3.6 The forecast package in R

This book uses the facilities in the forecast package in R (which is loaded automatically whenever you load the fpp2 package). This appendix briefly summarises some of the features of the package. Please refer to the help files for individual functions to learn more, and to see some examples of their use.

Functions that output a forecast object:

Many functions, including meanf(), naive(), snaive() and rwf(), produce output in the form of a forecast object (i.e., an object of class forecast). This allows other functions (such as autoplot()) to work consistently across a range of forecasting models.

Objects of class forecast contain information about the forecasting method, the data used, the point forecasts obtained, prediction intervals, residuals and fitted values. There are several functions designed to work with these objects including autoplot(), summary() and print().

The following list shows all the functions that produce forecast objects.

  • meanf()
  • naive(), snaive()
  • rwf()
  • croston()
  • stlf()
  • ses()
  • holt(), hw()
  • splinef()
  • thetaf()
  • forecast()

forecast() function

So far we have used functions which produce a forecast object directly. But a more common approach, which we will focus on in the rest of the book, will be to fit a model to the data, and then use the forecast() function to produce forecasts from that model.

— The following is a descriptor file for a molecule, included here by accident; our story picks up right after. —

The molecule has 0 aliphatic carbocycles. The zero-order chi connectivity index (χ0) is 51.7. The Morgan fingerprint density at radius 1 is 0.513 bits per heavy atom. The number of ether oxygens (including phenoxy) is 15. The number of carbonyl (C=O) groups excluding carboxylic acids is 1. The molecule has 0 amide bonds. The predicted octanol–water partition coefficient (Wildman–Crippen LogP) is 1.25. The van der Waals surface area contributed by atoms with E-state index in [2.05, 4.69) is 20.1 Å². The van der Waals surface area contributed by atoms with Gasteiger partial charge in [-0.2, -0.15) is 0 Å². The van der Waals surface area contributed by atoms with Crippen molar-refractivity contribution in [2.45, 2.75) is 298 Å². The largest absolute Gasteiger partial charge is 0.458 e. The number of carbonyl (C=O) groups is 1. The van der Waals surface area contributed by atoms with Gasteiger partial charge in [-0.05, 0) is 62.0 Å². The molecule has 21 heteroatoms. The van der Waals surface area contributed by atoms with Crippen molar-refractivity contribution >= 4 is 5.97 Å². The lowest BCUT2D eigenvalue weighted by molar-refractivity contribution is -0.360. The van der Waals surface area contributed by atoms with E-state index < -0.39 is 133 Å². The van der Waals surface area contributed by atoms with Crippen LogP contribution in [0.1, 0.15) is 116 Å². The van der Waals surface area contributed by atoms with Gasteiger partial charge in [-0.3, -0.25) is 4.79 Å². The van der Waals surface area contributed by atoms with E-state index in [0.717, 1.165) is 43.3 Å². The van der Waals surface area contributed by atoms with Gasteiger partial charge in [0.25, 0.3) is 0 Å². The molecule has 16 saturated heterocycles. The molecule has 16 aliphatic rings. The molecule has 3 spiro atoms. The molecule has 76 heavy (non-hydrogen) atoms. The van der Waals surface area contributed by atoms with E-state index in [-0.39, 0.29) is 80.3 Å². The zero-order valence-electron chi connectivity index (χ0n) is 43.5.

The forecast() function works with many different types of inputs. It generally takes a time series or time series model as its main argument, and produces forecasts appropriately. It always returns objects of class forecast.

If the first argument is of class ts, it returns forecasts from the automatic ETS algorithm discussed in Chapter 7.

Here is a simple example, applying forecast() to the ausbeer data:

#>         Point Forecast Lo 80 Hi 80 Lo 95 Hi 95
#> 2010 Q3          404.6 385.8 423.4 375.9 433.3
#> 2010 Q4          480.4 457.5 503.3 445.3 515.5
#> 2011 Q1          417.0 396.5 437.6 385.6 448.5
#> 2011 Q2          383.1 363.5 402.7 353.1 413.1
#> 2011 Q3          403.0 380.1 425.9 368.0 438.0
#> 2011 Q4          478.5 450.1 506.9 435.1 521.9
#> 2012 Q1          415.4 389.6 441.1 376.0 454.8
#> 2012 Q2          381.6 356.8 406.4 343.6 419.5

That works quite well if you have no idea what sort of model to use. But by the end of this book, you should not need to use forecast() in this “blind” fashion. Instead, you will fit a model appropriate to the data, and then use forecast() to produce forecasts from that model.